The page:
Tuesday, August 19, 2008

I still want a sticker that turns my ride into a national security threat.

So I mean, really, what's better on a Friday night than a bunch of earnest beard punk? Is that a proper term for this? Planet Plan-It-X, maybe. What is for sure is that a summer evening can certainly bring out the party and the olfactory in an otherwise dull side of town.

It was the first time I had been to The Fort, and it took a second to reacquaint myself to the familiar-but-different trappings of the punk house. Photographs and even descriptors don't really do much justice to the subtle and glaring differences between various abodes, but then again, who's really looking that close if you're on the outside? In any case, this particular spot definitely belonged to the Bloomington school; decor and odor both differed wildly from the noisy artists' residences in Providence and the crusty 80's revivalist basements in Boston to which I'm much more accustomed, despite the abundant eclecticism shared by all.

Half the show takes place on the stoop. There's an element that is always outside to serve as signpost, town crier, and skeptic for newcomers. Sometimes even as guard or look-out. I tend to go to shows alone and the approach can sometimes be a bit harrowing; these are all strangers, and since punk houses to tend to support a small army, they're all strangers that collectively don't know you. I ended up missing most of artists-in-residence opener Stupid Party, but having previewed the material, I was alright with missing the enthusiastic if generic set. The Gainesville-Bloomington axis on which the sound is firmly located isn't too hard to find, and that's why This Bike Is A Pipe Bomb was here.

Brief aside: Even beyond decorative and odorific differences was the anarchical crowd behavior. In Boston, where four-on-the-floor punk and hardcore is having a heyday of massive proportions, etiquette is a little more puritan. This is a given for dress (patches, Boston sports, and second skin denim to boot) but also for dancing. Channel that energy into the circle pit and get the two-step going. Here it was just mayhem: D.I.Y. hair cuts, uniquely mangled wardrobes, and alcoholic containers of every shape and form pogoed, thrashed, and generally bounced without any uniting theory except chaos. Even standing on the wall was no good; delineation between crowd and observer wasn't just protean, it was non-existant.

Northern Liberties followed and I can honestly say I wasn't really expecting what ended up happening. The set-up was typical: basic drum kit, overly stickered bass, and marching band drums to be manned by the dress-clad, Stardusted lead singer.

What followed was an extended space jam complete with snake charm bass riffs and a whole lot of vocal reverb mixed the occasional drum solo freakout. I don't know if anyone else saw it coming, but it didn't take long for the crowd to adapt, the battleground being defined by the grey area where exuberance and violence meet. Also, where the unacquainted and unabashed set the stage for night-long faux pas.

Case in point: leather sandals, heat trap jeans, and a sweater shirt disposed of once bad dancer guy decided this weird shit was too much for him not to be a part of. As if the rest of the kids losing their minds wasn't enough, we've got a human pinball causing much consternation by both excessive ground movement and excessive sweating. At least the ultra-aggro drunk kid knocking back the Yuengling in the white Partisans tee was misantrhopic enough to say fuck the world and stay out of the pit after being excised by consensus.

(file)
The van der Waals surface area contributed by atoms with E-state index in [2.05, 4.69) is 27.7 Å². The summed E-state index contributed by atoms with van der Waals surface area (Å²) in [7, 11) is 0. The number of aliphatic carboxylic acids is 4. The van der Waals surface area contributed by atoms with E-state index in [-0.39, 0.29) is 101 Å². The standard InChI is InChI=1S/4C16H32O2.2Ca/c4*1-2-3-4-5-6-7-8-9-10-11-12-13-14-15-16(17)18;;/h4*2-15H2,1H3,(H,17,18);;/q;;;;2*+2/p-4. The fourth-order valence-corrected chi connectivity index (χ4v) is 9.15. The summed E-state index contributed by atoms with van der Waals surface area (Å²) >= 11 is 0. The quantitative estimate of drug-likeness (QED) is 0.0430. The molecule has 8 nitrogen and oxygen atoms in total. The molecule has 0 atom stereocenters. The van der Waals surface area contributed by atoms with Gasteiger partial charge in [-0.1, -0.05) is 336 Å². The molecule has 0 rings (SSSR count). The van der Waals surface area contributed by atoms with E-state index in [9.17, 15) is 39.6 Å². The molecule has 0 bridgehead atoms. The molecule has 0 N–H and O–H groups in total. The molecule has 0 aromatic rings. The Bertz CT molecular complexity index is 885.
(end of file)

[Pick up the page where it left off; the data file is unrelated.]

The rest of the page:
A compatriot on the wall demonstrates the only way to combat the ultimate trump card, a sweaty and naked back.

Here's a punk Statue of Liberty play. In case you couldn't tell, it's time for This Bike Is A Pipe Bomb. I'm waiting for the new album to come out on vinyl, but early listening shows it's more of the same, and in this case status quo is A-OK.

More anthems, more politics, more folk creeping into those oddly melodic bellows. That's what everyone was here for, and that's what everyone got...mostly. The old standards still set everyone in motion (how can you NOT be moving for Star Song), but there's something lacking nowadays in the live-set. The last time I saw them was at Plan-It-X Fest about three years ago with a radically butchered line-up, and I don't know if the supergroup I saw then was just infallible or they're losing it or maybe The Fort just couldn't provide the support necessary, but the band definitely sounded a little milquetoast. Too much liquid courage or maybe not enough, but I wasn't nearly as stoked as I thought I'd be.

Closing up was Shellshag, but by that point in the night I was exhausted and had to ride on home. My bad, at least I think. Checked 'em out later and ran across the record in Academy today, and I don't think I'm done with them. Apparently a two-piece, it seems they specialize in anthems: piano-driven, sludge-powered, even epic riffage, there's more than a few engines going on this thing. Hit or miss, but the LP on Starcleaner (which is also responsible for the Stupid Party 7") looks like it'll be worth it when I'm not so far in the red.

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